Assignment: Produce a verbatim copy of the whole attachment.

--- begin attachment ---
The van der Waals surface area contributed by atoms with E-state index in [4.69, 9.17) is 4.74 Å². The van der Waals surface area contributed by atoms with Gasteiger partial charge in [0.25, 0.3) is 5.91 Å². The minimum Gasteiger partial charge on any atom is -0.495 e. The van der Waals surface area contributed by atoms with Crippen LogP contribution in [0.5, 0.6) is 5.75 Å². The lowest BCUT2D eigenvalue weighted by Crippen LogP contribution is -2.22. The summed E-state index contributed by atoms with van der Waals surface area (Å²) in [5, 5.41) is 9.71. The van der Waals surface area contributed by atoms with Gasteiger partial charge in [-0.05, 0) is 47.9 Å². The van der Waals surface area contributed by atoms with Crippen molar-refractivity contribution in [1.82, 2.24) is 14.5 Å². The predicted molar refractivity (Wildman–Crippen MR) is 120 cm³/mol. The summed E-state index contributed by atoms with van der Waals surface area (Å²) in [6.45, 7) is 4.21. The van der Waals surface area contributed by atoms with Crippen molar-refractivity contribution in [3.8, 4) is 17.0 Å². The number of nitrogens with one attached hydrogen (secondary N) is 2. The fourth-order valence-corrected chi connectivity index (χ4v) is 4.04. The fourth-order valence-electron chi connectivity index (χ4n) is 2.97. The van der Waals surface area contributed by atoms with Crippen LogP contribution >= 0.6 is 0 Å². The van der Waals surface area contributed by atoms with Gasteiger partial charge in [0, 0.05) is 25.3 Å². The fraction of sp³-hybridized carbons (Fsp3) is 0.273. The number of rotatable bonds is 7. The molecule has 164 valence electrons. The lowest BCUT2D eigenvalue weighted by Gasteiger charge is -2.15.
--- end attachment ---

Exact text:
The van der Waals surface area contributed by atoms with E-state index in [4.69, 9.17) is 4.74 Å². The van der Waals surface area contributed by atoms with Gasteiger partial charge in [0.25, 0.3) is 5.91 Å². The minimum Gasteiger partial charge on any atom is -0.495 e. The van der Waals surface area contributed by atoms with Crippen LogP contribution in [0.5, 0.6) is 5.75 Å². The lowest BCUT2D eigenvalue weighted by Crippen LogP contribution is -2.22. The summed E-state index contributed by atoms with van der Waals surface area (Å²) in [5, 5.41) is 9.71. The van der Waals surface area contributed by atoms with Gasteiger partial charge in [-0.05, 0) is 47.9 Å². The van der Waals surface area contributed by atoms with Crippen molar-refractivity contribution in [1.82, 2.24) is 14.5 Å². The predicted molar refractivity (Wildman–Crippen MR) is 120 cm³/mol. The summed E-state index contributed by atoms with van der Waals surface area (Å²) in [6.45, 7) is 4.21. The van der Waals surface area contributed by atoms with Crippen molar-refractivity contribution in [3.8, 4) is 17.0 Å². The number of nitrogens with one attached hydrogen (secondary N) is 2. The fourth-order valence-corrected chi connectivity index (χ4v) is 4.04. The fourth-order valence-electron chi connectivity index (χ4n) is 2.97. The van der Waals surface area contributed by atoms with Crippen LogP contribution >= 0.6 is 0 Å². The van der Waals surface area contributed by atoms with Gasteiger partial charge in [0, 0.05) is 25.3 Å². The fraction of sp³-hybridized carbons (Fsp3) is 0.273. The number of rotatable bonds is 7. The molecule has 164 valence electrons. The lowest BCUT2D eigenvalue weighted by Gasteiger charge is -2.15.